The biggest space weather storm in five years is heading towards Earth and could disrupt power grids, GPS systems, satellites and airline flights, Nasa has warned.
In a statement on its website, the US space agency said the storm was caused by two solar flares that erupted on Sunday. Following the flares, two bursts of solar wind and plasma – known as a coronal mass ejection (CME) – were thrust towards Earth. This eruption hurled a bright CME into space, shown here in a movie from the Solar and Heliospheric Observatory
“The first is traveling faster than 1,300 miles per second; the second more than 1,100 miles per second,” the statement added.
The brunt of the storm is expected to last until Friday.
Astronauts aboard the International Space Station could also be affected by the radiation storm, which may cause them to seek shelter in better protected parts of the orbiting lab as they have in the past.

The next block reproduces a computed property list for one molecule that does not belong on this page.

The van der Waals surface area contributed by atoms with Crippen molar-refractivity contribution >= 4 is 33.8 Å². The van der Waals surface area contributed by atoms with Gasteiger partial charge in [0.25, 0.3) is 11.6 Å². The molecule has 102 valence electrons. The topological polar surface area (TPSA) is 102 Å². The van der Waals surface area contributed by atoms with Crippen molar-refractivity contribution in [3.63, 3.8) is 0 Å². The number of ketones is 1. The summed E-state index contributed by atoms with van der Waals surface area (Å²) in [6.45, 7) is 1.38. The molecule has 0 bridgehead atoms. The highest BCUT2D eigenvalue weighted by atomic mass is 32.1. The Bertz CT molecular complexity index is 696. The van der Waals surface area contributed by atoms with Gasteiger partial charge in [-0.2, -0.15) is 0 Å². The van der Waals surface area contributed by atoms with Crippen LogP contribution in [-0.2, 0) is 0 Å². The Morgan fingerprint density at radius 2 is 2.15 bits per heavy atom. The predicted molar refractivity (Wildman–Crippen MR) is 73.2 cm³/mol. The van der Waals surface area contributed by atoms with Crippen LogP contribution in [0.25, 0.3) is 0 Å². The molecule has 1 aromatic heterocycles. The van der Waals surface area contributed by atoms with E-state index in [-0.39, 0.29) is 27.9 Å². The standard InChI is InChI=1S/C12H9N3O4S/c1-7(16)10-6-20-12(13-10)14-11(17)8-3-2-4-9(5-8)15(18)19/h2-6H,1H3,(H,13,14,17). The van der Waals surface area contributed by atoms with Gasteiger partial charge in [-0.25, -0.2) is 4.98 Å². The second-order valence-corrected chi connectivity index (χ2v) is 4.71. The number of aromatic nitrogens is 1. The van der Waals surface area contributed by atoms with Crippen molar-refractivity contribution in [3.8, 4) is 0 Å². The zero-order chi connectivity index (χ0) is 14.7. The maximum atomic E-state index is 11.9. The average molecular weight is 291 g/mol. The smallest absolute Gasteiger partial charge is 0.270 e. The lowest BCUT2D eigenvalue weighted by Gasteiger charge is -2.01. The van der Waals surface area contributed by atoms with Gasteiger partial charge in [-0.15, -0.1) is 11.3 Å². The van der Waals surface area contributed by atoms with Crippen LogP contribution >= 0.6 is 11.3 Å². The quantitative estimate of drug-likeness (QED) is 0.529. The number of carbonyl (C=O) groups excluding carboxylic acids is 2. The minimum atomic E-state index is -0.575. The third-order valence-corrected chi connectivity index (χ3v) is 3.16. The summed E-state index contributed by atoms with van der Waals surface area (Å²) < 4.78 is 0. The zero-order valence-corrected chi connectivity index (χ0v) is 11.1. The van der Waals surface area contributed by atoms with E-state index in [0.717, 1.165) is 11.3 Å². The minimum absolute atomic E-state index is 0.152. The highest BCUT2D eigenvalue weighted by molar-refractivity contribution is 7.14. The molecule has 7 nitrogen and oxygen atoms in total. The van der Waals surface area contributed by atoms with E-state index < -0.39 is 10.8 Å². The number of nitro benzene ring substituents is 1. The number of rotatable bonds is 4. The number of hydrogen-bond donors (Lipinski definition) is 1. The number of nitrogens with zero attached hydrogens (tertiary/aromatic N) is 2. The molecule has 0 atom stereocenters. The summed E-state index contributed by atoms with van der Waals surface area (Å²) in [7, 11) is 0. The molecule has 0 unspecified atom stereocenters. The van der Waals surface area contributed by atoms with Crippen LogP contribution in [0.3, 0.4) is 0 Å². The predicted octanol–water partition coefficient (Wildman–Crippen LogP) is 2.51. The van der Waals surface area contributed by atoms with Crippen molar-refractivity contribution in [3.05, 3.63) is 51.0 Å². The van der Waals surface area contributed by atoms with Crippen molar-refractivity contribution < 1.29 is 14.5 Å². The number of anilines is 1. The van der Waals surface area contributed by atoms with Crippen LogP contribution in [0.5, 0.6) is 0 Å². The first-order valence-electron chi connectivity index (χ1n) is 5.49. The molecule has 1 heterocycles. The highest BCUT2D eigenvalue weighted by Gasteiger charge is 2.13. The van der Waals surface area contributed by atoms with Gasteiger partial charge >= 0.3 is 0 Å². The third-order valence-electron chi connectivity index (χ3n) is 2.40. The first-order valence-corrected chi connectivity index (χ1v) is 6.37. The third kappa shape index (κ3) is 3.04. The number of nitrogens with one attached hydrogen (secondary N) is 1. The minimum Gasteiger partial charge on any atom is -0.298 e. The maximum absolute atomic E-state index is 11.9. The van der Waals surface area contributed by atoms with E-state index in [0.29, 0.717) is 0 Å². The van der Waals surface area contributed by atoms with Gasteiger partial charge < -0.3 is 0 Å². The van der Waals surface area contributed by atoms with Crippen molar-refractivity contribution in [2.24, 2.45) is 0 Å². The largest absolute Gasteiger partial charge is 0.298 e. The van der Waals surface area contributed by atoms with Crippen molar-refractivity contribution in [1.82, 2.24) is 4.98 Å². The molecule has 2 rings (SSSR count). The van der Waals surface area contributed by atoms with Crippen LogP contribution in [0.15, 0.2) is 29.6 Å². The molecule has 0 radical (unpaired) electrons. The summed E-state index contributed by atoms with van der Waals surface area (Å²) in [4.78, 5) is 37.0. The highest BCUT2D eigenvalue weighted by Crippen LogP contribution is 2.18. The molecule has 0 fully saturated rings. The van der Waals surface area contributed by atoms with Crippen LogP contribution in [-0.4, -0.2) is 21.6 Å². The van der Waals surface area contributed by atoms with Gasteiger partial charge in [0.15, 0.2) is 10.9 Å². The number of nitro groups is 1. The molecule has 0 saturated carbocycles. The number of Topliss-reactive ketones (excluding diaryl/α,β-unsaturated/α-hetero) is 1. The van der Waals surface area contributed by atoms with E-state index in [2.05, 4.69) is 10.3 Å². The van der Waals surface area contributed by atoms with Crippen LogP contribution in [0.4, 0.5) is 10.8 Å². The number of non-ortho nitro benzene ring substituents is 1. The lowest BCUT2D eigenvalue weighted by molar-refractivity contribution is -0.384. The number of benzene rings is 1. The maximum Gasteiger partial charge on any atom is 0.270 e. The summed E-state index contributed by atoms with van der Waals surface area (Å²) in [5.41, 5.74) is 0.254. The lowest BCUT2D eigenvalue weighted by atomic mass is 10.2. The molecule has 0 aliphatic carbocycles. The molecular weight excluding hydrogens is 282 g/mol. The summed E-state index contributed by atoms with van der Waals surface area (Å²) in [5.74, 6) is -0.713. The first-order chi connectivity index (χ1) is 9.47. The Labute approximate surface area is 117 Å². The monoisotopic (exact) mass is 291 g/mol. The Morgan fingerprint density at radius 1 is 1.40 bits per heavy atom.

“Flight surgeons in Houston’s mission control centre have been monitoring the solar activity and will continue to do so,” Nasa spokesman Mike Curie said.
“They have determined that there presently is no concern for the six crew members aboard the International Space Station.”
Space storms are not new. The first major solar flare was recorded by British astronomer Richard Carrington in 1859.
Other solar geomagnetic storms have been observed in recent decades. One huge solar flare in 1972 cut off long-distance telephone communication in the US state of Illinois.